Perhaps the most famous Chopin player of his time was Arthur Rubinstein (1887 – 1983), whose life was not only long but filled with "life and love and art and all the other wonderful things in the world," as he once put it. This joy and contentment informed his music and led in part to his compulsion to defend his temperate and judicious approach to Chopin. As he saw it, in reaction to the 19th Century image of Chopin as effete, sickly and neurotic, 20th Century performers compensated with self-indulgent, ego-driven mannerism, from which Rubinstein rescued his compatriot with self-effacing, natural sincerity to restore Chopin's nobility and inherent power. Indeed, his two complete sets of the waltzes (1953 and 1963, both RCA), each recorded in a single day, breathe with an air of relaxed elegance that emphasizes the aristocratic life to which Chopin catered while attenuating the undercurrent of angst, leaving instead a haunting wistfulness. In a sense, Rubinstein presents Chopin with a priceless gift – transmuting his waltzes into symbols of the kind of aristocratic life Chopin craved but never attained. Rhythms within each section tend to be far more strict than in other versions, with subtle gradations mostly reserved to prepare for transitions and more striking changes of mood. We should note, though, that despite the similarity of his two comfortable studio sets, there was another side to Rubinstein's art, as displayed in recordings of individual waltzes. Among his very first records are the Opp. 34/1 (1928) and 64/2 (1930) waltzes which he plays with far more dazzle and impulse – indeed, so much more as to place Rubinstein perilously closer to the personality-driven interpreters he claimed to have rebelled against. And in a 1964 Moscow recital – one of his very few live recordings – he plays the Opp. 34/1 and 34/2 waltzes both faster and with considerably deeper molding of individual phrases.
Some other sets that merit particular interest:
Of the dozens of books written about Chopin, most give short shrift to the waltzes, but perhaps that's a tribute to their degree of accessibility that requires no elucidation. The most fascinating is the biography published the year after Chopin's death by Franz Liszt (tr: Edward Waters, Free Press of Glencoe, 1963). Even when stripped of the vastly expanded material added three decades later by Princess Carolyne von Sayn-Wittgenstein, who used the nominal subject as a pretext for asserting and expounding upon her Polish nationalism, it generally dwells on thinly researched reflections on society and, in Waters' words, is more a testimonial than a biography. Yet, taken on its own terms, it presents a fine portrait of the man and his art as seen through the eyes of a contemporary peer. Another enthralling take by a fellow artist is Alfred Cortot's In Search of Chopin (tr: Cyril and Rene Clarke, Abelard Press, 1952), with separate chapters devoted to Chopin's portraits, hands, teaching, concerts, correspondence and personality, all filtered through the lens of one of his foremost advocates and interpreters.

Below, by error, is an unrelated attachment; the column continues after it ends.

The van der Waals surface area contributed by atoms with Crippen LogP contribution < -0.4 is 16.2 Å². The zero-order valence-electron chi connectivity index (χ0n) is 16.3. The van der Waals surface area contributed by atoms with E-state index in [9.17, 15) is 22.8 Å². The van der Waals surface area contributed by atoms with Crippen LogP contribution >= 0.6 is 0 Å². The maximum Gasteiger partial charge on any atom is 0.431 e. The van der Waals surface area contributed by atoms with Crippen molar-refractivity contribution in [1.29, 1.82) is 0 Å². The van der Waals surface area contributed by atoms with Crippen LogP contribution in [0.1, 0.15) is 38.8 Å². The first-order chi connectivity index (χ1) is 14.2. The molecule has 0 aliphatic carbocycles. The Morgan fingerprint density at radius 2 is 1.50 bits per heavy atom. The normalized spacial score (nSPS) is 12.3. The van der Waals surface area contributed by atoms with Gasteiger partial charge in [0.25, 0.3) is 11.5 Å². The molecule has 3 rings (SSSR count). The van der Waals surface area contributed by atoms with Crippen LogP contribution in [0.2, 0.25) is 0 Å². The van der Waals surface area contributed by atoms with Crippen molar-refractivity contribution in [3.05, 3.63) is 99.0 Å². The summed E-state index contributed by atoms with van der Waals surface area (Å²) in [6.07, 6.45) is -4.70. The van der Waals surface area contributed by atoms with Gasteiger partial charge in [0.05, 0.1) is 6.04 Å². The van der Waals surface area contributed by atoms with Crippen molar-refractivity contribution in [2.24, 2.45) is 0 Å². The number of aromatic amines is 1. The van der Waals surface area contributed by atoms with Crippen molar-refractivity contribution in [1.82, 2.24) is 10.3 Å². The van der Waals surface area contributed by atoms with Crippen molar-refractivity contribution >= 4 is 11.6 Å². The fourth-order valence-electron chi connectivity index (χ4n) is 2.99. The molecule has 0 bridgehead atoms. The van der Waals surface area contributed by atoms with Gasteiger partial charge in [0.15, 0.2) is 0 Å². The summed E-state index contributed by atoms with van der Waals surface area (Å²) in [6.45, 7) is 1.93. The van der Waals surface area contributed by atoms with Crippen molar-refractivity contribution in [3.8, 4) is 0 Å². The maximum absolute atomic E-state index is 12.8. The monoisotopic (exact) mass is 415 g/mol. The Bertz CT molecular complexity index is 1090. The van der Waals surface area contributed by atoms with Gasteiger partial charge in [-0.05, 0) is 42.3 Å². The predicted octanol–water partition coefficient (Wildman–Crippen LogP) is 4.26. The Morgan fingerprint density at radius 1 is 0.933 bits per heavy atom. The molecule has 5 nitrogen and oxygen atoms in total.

The source that I found most helpful was Jean-Jacques Eigeldinger's Chopin – Pianist and Teacher, as Seen By His Pupils (Cambridge University Press, 1986), which analyzes reliable accounts (ie: sans Sands) to examine Chopin's performing style, technique and specific works, even comparing fingerings and accent markings on surviving pupils' scores. Also valuable were James Huneker's Chopin – The Man and His Music (Scribner, 1900), a trained pianist's impressionistic labor of love, and the information on Chopin's personal style in Reginald Gray's Famous Pianists and Their Technique (Robert B. Luce, Inc., 1974). My description of the development of the waltz is primarily from the articles by Percy Scholes in the Oxford Companion to Music (Oxford University, 1959) and Mosco Carner in Grove's Dictionary of Music and Musicians (1951 edition). Other useful material is from Harold Schonberg's The Great Pianists (Simon & Shuster, 1963) and Paul Henry Lang's Music in Western Civilization (Norton, 1941).
Copyright 2009 by Peter Gutmann